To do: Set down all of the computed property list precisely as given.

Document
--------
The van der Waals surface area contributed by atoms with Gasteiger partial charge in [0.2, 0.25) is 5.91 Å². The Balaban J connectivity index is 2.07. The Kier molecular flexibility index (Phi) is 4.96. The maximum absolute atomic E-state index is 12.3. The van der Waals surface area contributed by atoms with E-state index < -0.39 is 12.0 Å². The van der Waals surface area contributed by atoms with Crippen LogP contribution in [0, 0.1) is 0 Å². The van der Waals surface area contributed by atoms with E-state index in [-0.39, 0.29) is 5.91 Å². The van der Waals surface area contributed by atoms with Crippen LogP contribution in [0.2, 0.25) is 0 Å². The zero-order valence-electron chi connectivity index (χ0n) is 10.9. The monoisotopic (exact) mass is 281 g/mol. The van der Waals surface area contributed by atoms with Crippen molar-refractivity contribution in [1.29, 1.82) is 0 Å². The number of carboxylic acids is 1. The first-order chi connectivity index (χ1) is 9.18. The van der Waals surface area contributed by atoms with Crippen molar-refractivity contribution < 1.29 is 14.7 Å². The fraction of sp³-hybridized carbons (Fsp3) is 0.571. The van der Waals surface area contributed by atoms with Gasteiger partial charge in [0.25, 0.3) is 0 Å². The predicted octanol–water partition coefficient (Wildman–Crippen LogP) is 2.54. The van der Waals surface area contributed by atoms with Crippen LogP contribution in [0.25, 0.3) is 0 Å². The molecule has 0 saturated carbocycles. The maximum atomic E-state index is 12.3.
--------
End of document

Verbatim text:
The van der Waals surface area contributed by atoms with Gasteiger partial charge in [0.2, 0.25) is 5.91 Å². The Balaban J connectivity index is 2.07. The Kier molecular flexibility index (Phi) is 4.96. The maximum absolute atomic E-state index is 12.3. The van der Waals surface area contributed by atoms with E-state index < -0.39 is 12.0 Å². The van der Waals surface area contributed by atoms with Crippen LogP contribution in [0, 0.1) is 0 Å². The van der Waals surface area contributed by atoms with E-state index in [-0.39, 0.29) is 5.91 Å². The van der Waals surface area contributed by atoms with Crippen LogP contribution in [0.2, 0.25) is 0 Å². The zero-order valence-electron chi connectivity index (χ0n) is 10.9. The monoisotopic (exact) mass is 281 g/mol. The van der Waals surface area contributed by atoms with Crippen molar-refractivity contribution in [1.29, 1.82) is 0 Å². The number of carboxylic acids is 1. The first-order chi connectivity index (χ1) is 9.18. The van der Waals surface area contributed by atoms with Crippen molar-refractivity contribution < 1.29 is 14.7 Å². The fraction of sp³-hybridized carbons (Fsp3) is 0.571. The van der Waals surface area contributed by atoms with Gasteiger partial charge in [0.25, 0.3) is 0 Å². The predicted octanol–water partition coefficient (Wildman–Crippen LogP) is 2.54. The van der Waals surface area contributed by atoms with Crippen LogP contribution in [0.25, 0.3) is 0 Å². The molecule has 0 saturated carbocycles. The maximum atomic E-state index is 12.3.